Until death parts us – the Scottish Government’s attempts to reform inheritance law

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Civil law (sometimes simply referred to as ‘not criminal law’) is recognised as the geekier end of the Scottish Government’s Justice portfolio. It doesn’t grab headlines the way that, for example, a rise in knife crime or a shift in policing numbers does.

For this reason, it might have been easy to overlook the fact that for over ten years (and counting) policymakers have been trying to reform the law which says who should inherit when somebody dies (succession law or inheritance law).

 Headline grabbing it may not be, but this is a very important topic, given the only certainty in this life is that it will eventually end for all of us.

Of course, sometimes we avoid thinking about this. We don’t make a will – even when we have family members who depend on us financially. This includes where we are not married to our partners – even though cohabitants have no automatic right to inherit from us when we die.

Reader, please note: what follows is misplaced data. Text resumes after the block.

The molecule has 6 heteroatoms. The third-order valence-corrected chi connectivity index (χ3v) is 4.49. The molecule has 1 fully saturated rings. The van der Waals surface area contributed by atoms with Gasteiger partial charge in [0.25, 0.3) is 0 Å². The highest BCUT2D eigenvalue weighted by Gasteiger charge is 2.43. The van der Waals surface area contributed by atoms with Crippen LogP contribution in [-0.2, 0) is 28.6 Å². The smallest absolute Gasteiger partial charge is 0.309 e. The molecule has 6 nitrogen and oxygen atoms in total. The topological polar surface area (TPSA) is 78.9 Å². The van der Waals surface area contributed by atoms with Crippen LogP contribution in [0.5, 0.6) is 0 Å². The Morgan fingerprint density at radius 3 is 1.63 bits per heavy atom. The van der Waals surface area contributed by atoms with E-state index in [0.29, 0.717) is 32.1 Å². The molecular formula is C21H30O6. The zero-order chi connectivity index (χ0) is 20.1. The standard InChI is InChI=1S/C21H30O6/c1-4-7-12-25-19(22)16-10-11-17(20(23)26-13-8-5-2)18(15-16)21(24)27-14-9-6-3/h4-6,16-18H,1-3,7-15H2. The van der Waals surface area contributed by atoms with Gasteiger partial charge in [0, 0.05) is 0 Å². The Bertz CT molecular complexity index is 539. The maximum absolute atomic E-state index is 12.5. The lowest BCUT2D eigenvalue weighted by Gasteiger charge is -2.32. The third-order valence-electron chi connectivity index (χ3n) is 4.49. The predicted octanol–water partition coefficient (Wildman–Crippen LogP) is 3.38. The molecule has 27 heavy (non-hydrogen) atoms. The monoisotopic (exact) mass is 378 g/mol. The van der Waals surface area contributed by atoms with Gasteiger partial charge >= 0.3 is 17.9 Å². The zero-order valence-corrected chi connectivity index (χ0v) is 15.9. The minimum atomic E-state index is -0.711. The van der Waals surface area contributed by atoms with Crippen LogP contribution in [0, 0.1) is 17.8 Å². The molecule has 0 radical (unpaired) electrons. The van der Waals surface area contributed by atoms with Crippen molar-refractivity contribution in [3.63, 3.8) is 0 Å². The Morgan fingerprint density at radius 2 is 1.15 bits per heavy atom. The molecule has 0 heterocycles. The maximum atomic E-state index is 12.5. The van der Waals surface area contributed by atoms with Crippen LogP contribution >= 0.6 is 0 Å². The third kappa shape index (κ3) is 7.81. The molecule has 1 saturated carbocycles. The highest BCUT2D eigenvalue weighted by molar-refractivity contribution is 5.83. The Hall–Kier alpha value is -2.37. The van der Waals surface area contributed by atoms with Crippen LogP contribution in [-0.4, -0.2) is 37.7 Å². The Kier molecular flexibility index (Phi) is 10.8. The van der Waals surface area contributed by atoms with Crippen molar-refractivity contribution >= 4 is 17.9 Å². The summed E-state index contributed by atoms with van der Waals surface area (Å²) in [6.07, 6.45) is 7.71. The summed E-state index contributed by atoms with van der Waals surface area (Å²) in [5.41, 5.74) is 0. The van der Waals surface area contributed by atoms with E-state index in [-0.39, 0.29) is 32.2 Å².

Against this background SPICe wants to highlight the latest Consultation on Succession from the Scottish Government. It came out in February and is open for responses until 10 May 2019, so there is still an opportunity to offer views on important topics.

Here we also bring you up to date on the consultation, starting with the important topic of what has been left out of it. For more detail on the current law and efforts to reform it, see the new SPICe Briefing, Inheritance Law in Scotland.

What is not included